When a young German forward named Dirk Nowitzki got drafted in 1998, he knew very little about the Dallas Mavericks.
Dallas: “The only thing I knew about Dallas is watching the TV show with my parents.”
Mavericks: “I knew that they had been through tough times in the 90s.”
Dallas was still a relatively new NBA city. The Mavericks launched only 18 years earlier, and after a decent first decade in the shadow of the Showtime Lakers, Dallas fell on hard times. Between the 1990-91 and 1997-98 seasons, the Mavericks won just 27% of their games. That remains one of the worst eight-year stretches in NBA history.
Then, Nowitzki – through talent, personality and will – redefined the Dallas Mavericks.
Nowitzki announced his impending retirement yesterday. He’s the only player to spend 21 seasons with a team, but longevity doesn’t nearly capture his impact in Dallas. Nowitzki was an all-time great player and culture-setter. The Mavericks went from lousy to champions back to lousy as Nowitzki entered and exited his prime. Whatever prestige they hold, a huge amount of it rests on Nowitzki’s shoulders.
If the Celtics didn’t have Larry Bird, they still would have had Bill Russell. If the Lakers didn’t have Kobe Bryant, they still would have had Magic Johnson. If the Spurs didn’t have Tim Duncan, they still would have had David Robinson
The Mavericks had Nowitzki. Without him, their history might rank among the league’s saddest.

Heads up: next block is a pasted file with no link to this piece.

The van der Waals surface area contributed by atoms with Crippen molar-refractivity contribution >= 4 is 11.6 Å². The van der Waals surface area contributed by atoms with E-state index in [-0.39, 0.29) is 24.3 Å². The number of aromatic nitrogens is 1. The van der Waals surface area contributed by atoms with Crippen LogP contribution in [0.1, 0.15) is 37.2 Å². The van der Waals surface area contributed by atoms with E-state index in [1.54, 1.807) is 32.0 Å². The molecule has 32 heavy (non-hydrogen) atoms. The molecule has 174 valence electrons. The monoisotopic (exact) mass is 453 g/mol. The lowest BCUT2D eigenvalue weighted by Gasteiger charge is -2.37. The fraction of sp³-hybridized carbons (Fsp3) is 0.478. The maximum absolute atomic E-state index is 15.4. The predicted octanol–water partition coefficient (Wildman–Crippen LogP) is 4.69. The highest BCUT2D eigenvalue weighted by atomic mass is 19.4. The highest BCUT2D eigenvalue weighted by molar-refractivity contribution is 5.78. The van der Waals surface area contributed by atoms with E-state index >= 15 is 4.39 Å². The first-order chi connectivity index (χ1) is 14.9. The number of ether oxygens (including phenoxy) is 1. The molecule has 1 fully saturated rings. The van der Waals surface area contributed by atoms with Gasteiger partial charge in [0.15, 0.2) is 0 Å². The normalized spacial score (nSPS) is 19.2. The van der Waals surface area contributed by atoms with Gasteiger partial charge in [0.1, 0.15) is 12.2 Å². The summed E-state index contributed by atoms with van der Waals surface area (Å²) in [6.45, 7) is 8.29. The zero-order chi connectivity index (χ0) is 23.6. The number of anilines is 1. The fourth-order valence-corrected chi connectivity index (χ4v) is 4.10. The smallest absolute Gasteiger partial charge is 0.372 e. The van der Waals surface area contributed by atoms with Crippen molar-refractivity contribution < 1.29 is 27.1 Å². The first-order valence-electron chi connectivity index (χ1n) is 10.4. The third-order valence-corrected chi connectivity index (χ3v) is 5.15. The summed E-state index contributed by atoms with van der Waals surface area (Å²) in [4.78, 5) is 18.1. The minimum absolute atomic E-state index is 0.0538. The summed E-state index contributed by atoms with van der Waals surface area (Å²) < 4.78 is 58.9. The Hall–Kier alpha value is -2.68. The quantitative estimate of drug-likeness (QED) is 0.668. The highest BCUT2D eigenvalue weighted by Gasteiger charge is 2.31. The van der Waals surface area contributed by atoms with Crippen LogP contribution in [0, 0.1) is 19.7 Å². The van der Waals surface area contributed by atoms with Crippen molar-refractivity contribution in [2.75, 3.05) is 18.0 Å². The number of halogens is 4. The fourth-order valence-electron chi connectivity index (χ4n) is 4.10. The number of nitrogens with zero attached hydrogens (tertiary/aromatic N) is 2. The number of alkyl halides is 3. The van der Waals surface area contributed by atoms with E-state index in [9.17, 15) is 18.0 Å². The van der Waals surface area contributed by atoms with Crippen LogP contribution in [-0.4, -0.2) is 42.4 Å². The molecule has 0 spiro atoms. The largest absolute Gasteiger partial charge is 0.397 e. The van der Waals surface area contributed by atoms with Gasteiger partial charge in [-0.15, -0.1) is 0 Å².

Using a player’s win shares and his team’s all-time win total, Nowitzki alone accounted for 13.1% of Dallas’ victories. That trails only Kevin Garnett’s 14.5% with the Timberwolves.
Here are each franchise’s leader in percentage of wins accounted for by their win-share leader:
In the playoffs, Nowitzki’s mark was even higher – 25.4%. That trails only Kevin Garnett (31.1% with the Timberwolves) and LeBron James (25.5% with the Cavaliers).
Here are each franchise’s leader in percentage of playoff wins accounted for by their playoff win-share leader:
In an era of super teams, the accepted wisdom says stacking stars is necessary to win a title.
Nowitzki won without another star.
The Mavericks built a nice supporting cast in 2011: Tyson Chandler, Jason Kidd, Shawn Marion, Jason Terry and even J.J. Barea. But none of them were stars. Yet, Nowitzki led Dallas over the LeBron-Dwyane Wade-Chris Bosh Heat – to that point, the most super-charged of all super teams.
Nowitzki brought the Mavericks into the pantheon of franchises with a championship and forever altered his own reputation. Tagged soft earlier in his career, Nowitzki proved his mettle on the biggest stage.
It was an incredible reward for a player and franchise that believed in each other far longer than most would. Nowitzki won his first title in his 13th season. Nobody else has ever stayed with his original team that long then won his first championship.
Jerry West won his first title in his 12th season with the Lakers – after they added Wilt Chamberlain.
Garnett, the only player who ranks ahead of Nowitzki on both those percent-of-win charts, didn’t win a championship until leaving Minnesota for the Celtics. He remains pivotal to the history of the Timberwolves, but a large part of his legacy lies in Boston.
There’s no such debate with Nowitzki. He’s a Maverick, through and through.
Of course, Nowitzki’s legacy extends far beyond Dallas. He was a pioneer who changed perception of international players. It doesn’t seem coincidental the Mavericks are building around Luka Doncic and Kristaps Porzingis as Nowitzki exits. Even on a global scale, Nowitzki’s impact returns to its local influence.
Nowitzki wasn’t the greatest player of his generation. That was LeBron.
Nowitzki wasn’t the greatest power forward of all-time. That was Duncan.
Nowitzki wasn’t the great international player ever. That was Hakeem Olajuwon or, depending how you’re counting, Duncan.
But Nowitzki was the best franchise player the Dallas Mavericks ever could have asked for.